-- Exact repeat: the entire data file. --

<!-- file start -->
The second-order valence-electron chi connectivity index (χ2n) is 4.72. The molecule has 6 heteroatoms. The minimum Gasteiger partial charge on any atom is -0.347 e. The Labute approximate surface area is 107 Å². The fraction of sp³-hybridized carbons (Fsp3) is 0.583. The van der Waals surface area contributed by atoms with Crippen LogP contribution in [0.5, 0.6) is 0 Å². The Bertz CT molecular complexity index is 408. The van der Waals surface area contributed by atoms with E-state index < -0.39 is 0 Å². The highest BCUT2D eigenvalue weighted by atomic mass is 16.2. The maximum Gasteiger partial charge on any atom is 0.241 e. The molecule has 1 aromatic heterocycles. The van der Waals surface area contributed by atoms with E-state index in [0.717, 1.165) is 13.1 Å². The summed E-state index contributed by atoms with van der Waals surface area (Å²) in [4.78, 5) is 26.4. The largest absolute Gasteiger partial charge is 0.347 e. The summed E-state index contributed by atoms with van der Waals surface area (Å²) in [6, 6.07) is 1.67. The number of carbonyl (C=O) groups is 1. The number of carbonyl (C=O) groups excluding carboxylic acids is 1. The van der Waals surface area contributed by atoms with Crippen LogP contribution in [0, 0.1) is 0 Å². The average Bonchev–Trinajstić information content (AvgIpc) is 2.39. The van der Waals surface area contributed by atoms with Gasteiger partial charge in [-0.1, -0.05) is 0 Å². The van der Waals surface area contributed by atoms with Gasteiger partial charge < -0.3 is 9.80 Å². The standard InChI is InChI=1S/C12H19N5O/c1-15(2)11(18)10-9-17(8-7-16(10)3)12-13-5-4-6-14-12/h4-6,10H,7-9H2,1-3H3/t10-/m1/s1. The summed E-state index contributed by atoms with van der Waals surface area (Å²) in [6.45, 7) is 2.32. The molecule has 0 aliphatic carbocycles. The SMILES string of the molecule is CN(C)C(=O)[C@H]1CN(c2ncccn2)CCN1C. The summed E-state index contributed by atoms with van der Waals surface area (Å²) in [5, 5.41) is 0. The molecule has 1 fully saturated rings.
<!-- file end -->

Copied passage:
The second-order valence-electron chi connectivity index (χ2n) is 4.72. The molecule has 6 heteroatoms. The minimum Gasteiger partial charge on any atom is -0.347 e. The Labute approximate surface area is 107 Å². The fraction of sp³-hybridized carbons (Fsp3) is 0.583. The van der Waals surface area contributed by atoms with Crippen LogP contribution in [0.5, 0.6) is 0 Å². The Bertz CT molecular complexity index is 408. The van der Waals surface area contributed by atoms with E-state index < -0.39 is 0 Å². The highest BCUT2D eigenvalue weighted by atomic mass is 16.2. The maximum Gasteiger partial charge on any atom is 0.241 e. The molecule has 1 aromatic heterocycles. The van der Waals surface area contributed by atoms with E-state index in [0.717, 1.165) is 13.1 Å². The summed E-state index contributed by atoms with van der Waals surface area (Å²) in [4.78, 5) is 26.4. The largest absolute Gasteiger partial charge is 0.347 e. The summed E-state index contributed by atoms with van der Waals surface area (Å²) in [6, 6.07) is 1.67. The number of carbonyl (C=O) groups is 1. The number of carbonyl (C=O) groups excluding carboxylic acids is 1. The van der Waals surface area contributed by atoms with Crippen LogP contribution in [0, 0.1) is 0 Å². The average Bonchev–Trinajstić information content (AvgIpc) is 2.39. The van der Waals surface area contributed by atoms with Gasteiger partial charge in [-0.1, -0.05) is 0 Å². The van der Waals surface area contributed by atoms with Gasteiger partial charge < -0.3 is 9.80 Å². The standard InChI is InChI=1S/C12H19N5O/c1-15(2)11(18)10-9-17(8-7-16(10)3)12-13-5-4-6-14-12/h4-6,10H,7-9H2,1-3H3/t10-/m1/s1. The summed E-state index contributed by atoms with van der Waals surface area (Å²) in [6.45, 7) is 2.32. The molecule has 0 aliphatic carbocycles. The SMILES string of the molecule is CN(C)C(=O)[C@H]1CN(c2ncccn2)CCN1C. The summed E-state index contributed by atoms with van der Waals surface area (Å²) in [5, 5.41) is 0. The molecule has 1 fully saturated rings.